Once one has this, one introduces the field and continues to plot the
dependent measure(s). If the data points do not exceed the range, there is
no effect. If they do, either immediately or after exposure, and they stay
outside the range, then there is an effect. If the points go out and come
back into the range, then the effect is transient. Yes, I am dead serious.
> GS: I am definitely intrigued, but unconvinced there is an effect there. I
> am, however, completely open to the possibility that there is, and I think
> that it should be relatively easy to establish using a few non-humans in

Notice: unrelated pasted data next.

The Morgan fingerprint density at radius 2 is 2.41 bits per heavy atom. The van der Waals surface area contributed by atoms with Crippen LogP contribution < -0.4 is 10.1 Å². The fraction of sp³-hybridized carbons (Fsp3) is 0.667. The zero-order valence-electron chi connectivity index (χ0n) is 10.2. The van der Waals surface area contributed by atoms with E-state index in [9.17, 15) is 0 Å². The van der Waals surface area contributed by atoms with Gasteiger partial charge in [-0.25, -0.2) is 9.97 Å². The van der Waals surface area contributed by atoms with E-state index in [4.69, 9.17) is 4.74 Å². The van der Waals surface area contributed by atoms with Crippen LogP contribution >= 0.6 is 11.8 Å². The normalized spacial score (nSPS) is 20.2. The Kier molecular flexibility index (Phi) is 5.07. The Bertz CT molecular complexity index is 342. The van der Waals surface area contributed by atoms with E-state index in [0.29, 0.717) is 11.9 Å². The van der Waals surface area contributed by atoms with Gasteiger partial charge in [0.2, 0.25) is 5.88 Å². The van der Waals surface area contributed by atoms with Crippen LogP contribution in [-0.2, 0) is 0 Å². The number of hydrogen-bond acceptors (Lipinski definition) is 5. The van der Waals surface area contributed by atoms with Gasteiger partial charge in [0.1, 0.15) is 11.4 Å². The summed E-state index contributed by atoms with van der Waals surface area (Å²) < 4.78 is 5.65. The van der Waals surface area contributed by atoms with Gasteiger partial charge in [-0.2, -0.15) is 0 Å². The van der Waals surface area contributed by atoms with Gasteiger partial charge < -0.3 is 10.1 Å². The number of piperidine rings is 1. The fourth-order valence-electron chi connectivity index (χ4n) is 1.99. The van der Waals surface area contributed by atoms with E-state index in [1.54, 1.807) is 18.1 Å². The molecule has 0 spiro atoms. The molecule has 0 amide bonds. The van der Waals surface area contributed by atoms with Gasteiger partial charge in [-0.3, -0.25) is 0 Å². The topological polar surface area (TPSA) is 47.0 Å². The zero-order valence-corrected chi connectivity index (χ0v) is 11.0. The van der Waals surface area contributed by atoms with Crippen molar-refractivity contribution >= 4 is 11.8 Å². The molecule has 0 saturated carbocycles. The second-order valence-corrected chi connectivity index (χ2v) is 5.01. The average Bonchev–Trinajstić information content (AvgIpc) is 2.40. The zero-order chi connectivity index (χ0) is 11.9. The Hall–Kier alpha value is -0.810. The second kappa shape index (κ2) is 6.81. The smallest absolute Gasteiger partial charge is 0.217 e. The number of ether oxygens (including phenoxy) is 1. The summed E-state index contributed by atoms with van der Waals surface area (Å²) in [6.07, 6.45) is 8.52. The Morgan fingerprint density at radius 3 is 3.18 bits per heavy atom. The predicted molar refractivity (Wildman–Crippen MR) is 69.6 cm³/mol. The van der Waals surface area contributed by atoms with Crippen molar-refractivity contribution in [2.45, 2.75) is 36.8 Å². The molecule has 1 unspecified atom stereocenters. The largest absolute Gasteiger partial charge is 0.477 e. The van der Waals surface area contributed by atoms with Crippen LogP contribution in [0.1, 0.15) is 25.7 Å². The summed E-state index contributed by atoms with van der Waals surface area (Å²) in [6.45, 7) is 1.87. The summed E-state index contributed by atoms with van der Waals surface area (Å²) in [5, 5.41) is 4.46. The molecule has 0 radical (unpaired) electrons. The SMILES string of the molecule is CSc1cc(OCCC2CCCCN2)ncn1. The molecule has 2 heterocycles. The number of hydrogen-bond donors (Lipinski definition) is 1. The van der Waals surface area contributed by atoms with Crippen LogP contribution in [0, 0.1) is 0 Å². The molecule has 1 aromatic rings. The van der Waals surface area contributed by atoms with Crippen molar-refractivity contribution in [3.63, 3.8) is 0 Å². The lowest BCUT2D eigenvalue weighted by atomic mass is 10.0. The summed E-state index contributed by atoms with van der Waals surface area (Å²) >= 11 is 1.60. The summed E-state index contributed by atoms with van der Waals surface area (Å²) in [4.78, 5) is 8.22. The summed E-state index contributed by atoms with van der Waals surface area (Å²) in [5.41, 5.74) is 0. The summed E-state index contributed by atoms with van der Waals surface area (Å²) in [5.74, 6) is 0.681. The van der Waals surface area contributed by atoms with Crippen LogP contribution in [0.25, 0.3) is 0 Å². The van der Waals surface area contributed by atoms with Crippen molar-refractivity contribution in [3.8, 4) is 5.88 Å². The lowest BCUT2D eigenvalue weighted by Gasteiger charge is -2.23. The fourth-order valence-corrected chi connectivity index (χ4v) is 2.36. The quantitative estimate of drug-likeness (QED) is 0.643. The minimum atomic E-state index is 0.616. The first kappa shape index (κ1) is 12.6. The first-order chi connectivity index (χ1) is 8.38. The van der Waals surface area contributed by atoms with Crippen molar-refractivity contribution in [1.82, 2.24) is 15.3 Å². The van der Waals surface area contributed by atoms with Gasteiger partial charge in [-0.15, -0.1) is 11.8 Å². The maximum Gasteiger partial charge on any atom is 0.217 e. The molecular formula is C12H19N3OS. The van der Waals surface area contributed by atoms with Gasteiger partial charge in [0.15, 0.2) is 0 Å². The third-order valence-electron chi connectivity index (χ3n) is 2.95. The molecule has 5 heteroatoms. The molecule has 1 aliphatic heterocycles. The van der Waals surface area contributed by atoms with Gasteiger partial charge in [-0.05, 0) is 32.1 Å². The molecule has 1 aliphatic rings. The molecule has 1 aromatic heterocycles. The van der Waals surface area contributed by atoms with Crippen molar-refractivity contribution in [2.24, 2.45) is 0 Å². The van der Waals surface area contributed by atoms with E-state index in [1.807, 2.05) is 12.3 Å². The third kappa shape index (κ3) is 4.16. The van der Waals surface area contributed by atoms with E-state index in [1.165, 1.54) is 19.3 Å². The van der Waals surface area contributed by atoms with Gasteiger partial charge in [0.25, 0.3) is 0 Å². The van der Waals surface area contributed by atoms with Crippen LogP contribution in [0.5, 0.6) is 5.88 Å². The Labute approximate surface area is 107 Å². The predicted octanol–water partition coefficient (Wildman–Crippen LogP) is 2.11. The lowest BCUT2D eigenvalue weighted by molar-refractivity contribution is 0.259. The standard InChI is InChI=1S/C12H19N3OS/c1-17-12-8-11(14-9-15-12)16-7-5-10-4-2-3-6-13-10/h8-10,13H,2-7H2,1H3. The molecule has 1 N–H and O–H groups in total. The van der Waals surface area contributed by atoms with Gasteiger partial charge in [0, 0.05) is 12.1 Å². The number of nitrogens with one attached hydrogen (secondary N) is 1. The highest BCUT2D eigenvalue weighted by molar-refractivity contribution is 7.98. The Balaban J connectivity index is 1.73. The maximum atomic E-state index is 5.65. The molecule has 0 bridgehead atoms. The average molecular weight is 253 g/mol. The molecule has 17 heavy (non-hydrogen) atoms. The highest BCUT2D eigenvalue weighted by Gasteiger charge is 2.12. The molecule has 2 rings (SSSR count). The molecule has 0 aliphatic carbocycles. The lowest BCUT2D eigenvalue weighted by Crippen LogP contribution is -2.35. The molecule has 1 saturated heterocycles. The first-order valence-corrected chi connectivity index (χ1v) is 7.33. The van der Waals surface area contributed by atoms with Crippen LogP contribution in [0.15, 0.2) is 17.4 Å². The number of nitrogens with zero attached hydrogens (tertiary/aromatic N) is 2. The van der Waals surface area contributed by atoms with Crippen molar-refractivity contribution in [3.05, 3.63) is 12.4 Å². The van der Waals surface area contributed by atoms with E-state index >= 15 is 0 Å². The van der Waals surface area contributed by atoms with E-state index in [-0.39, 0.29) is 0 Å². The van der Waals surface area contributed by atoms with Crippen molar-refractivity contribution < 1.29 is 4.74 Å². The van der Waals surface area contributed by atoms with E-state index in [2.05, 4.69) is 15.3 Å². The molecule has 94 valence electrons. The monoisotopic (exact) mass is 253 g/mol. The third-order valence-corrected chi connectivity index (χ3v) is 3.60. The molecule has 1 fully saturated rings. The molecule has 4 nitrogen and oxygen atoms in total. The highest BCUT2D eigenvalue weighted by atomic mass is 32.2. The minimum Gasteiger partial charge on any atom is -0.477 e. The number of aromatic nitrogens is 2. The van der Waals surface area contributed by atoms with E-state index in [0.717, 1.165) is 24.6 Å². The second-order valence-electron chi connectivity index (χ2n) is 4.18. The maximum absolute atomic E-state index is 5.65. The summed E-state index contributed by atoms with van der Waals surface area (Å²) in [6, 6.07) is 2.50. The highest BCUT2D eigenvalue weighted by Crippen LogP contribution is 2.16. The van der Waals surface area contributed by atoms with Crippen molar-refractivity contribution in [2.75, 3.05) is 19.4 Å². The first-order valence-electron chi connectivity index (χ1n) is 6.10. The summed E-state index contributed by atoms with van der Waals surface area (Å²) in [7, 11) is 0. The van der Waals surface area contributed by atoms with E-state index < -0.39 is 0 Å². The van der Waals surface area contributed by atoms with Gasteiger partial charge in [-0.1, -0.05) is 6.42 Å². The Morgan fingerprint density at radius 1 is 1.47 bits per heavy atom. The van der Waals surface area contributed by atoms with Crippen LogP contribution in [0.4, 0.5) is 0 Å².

> extended studies.

NMF: Agreed. That is why this field is a work in progress. Like all science,
one does not necessarly need to know the mechanism regarding how something
works in order to investigate the phenonmena. Acetaminophen is a prime
example. We only recently -actually very recently- determined how this
compound really works, despite it being routinely used for decades as an
analgesic. The point being is that one can investigate the effects of
electromagnetic fields on biological system without having a direct
framework regarding how these effects are mediated.

GS: Of course. And the facts uncovered at that level are NECESSARY for
formulating the "reductionistic mechanism" since any theory must be
consistent with these observations. I have made this point about the general
relation between the study of behavior qua behavior and the study of
physiological mechanisms ummm......elsewhere on USENET.